India needs Chinese support to seize manufacturing relocation opportunities

By Xiao Xin Source:Global Times Published: 2019/10/10 21:48:40

Illustration: Luo Xuan/GT

Why are manufacturers still showing little enthusiasm for India, five years after the Make in India initiative was launched? 

The seed of a viable solution to this situation may lie in the upcoming meeting between Chinese and Indian leaders in the coastal city of Chennai. 

At the invitation of the Indian Prime Minister Narendra Modi and the President Bidya Devi Bhandari of Nepal, Chinese President Xi Jinping will attend the second informal meeting with Modi and pay a state visit to Nepal from Friday to Sunday, Foreign Ministry Spokesperson Hua Chunying announced on Wednesday, as reported by the Xinhua News Agency.

So long as New Delhi begins to tune its mind-set for Beijing-enabled success, India could surely achieve its goal of becoming a global manufacturing hub. 

Findings from a recent study by Japanese brokerage Nomura revealed that out of 56 firms that moved their production out of China between April 2018 and August 2019, only three went to India. Vietnam sat at the top of the relocation destination rankings with 26.

The results are a disappointment for India, which has over the past few years made a resounding push to rev up its manufacturing sector.

However painful it might be, India has to wake up to the reality that the nation's manufacturing capabilities, as measured by its logistics facilities, manpower and other complementary infrastructure, barely live up to its ambition.

Another hindering factor is India's insistence on not joining the China-proposed Belt and Road Initiative (BRI), which exemplifies how misleading mind-sets have cost India opportunities to become a manufacturing star over the years. 

But the meeting between the leaders of the two nations could provide New Delhi with a chance to change this situation. If New Delhi can take a genuinely pragmatic approach to the meeting, following the first such relation-deepening exercise in Wuhan, Central China's Hubei Province in April 2018, the hopes for Make in India might come true.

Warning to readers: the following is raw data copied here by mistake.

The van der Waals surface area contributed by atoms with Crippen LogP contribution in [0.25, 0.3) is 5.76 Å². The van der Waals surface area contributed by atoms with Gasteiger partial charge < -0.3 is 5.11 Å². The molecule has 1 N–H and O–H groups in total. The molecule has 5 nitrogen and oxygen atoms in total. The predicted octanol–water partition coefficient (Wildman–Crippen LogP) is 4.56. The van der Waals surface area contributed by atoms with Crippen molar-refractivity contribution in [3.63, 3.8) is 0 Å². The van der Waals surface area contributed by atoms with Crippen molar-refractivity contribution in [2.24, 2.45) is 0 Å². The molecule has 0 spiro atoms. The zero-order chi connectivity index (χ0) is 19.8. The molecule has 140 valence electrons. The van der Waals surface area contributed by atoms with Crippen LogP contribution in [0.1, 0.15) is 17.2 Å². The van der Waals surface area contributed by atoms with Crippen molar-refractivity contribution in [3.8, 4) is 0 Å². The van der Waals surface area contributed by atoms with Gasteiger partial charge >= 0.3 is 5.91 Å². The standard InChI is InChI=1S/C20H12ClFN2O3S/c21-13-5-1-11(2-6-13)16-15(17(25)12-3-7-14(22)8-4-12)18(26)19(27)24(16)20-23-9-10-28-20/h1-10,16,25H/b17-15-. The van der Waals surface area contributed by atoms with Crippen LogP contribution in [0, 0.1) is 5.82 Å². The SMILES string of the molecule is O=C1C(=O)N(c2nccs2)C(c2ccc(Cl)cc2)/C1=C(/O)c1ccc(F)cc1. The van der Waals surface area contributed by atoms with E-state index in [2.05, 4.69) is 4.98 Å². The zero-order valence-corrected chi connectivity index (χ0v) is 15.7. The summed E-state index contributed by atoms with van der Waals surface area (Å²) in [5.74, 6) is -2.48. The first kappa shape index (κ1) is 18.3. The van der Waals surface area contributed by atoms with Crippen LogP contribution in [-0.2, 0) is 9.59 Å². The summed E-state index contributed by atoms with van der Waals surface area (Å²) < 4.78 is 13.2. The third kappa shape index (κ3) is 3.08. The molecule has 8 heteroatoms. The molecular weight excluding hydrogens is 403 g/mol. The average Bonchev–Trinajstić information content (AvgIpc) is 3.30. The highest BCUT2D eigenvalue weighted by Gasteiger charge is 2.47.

Addressing a media briefing on Wednesday, Chinese Vice Foreign Minister Luo Zhaohui said that the meeting in Chennai will set the tone for the next stage of development for China-India relations. It is hoped that India, for its part, would do its best to steer bilateral ties toward enabling, inclusive growth.

Also worth noting is that the visit to Nepal, the first by a Chinese president in 23 years, offers India a precious chance to render Kathmandu a contributor to China-India relations. 

The visit to Nepal, an important BRI partner in South Asia, will surely result in historic implications, Luo told the media briefing. Speculation is mounting that cross-border rail connectivity between China and Nepal may become a priority. In the case of New Delhi, it's time to abstain from vying for domination in rail standards used in its landlocked neighbor.  

But it depends on a shift toward a modest mentality that would prepare India for China-enabled success. 

China's rise as a global manufacturing hub since its reform and opening-up began in 1978 has vindicated the road to success that is underpinned by the nation's efforts to attract foreign investment, in terms of both funding and R&D.

It is opening the door to foreign investment and sparing no effort in capitalizing on varied benefits enabled by globalization that have laid the foundation for China's economic capacity, based on which the nation is now transitioning toward higher quality growth. 

It needs to be admitted that since coming to power in 2014, Modi has pushed forward with a raft of reform measures. His meeting with the Chinese president in Wuhan was also a compelling example of how the two Asian giants could join hands to power the global economy.

Still, it seems that India is excessively obsessed with its ties with the US. In a rare public showing for a foreign leader on US soil, President Donald Trump along with roughly 50,000 Indian-Americans attended the "Howdy, Modi!" rally in Houston, Texas in September to welcome Modi, where he told the US in nine languages that all was well in India.

With the Nomura findings indicative of no tangible support from its allies in the arena of manufacturing, it is high time that India reflects upon its past practice and embraces a multitude of opportunities provided by the BRI, for example, to remake its manufacturing.

If New Delhi takes the opportunity this time around, the nation, the world's second-largest by population, will benefit hugely from the relocation of manufacturing from China.

The author is a reporter with the Global Times.


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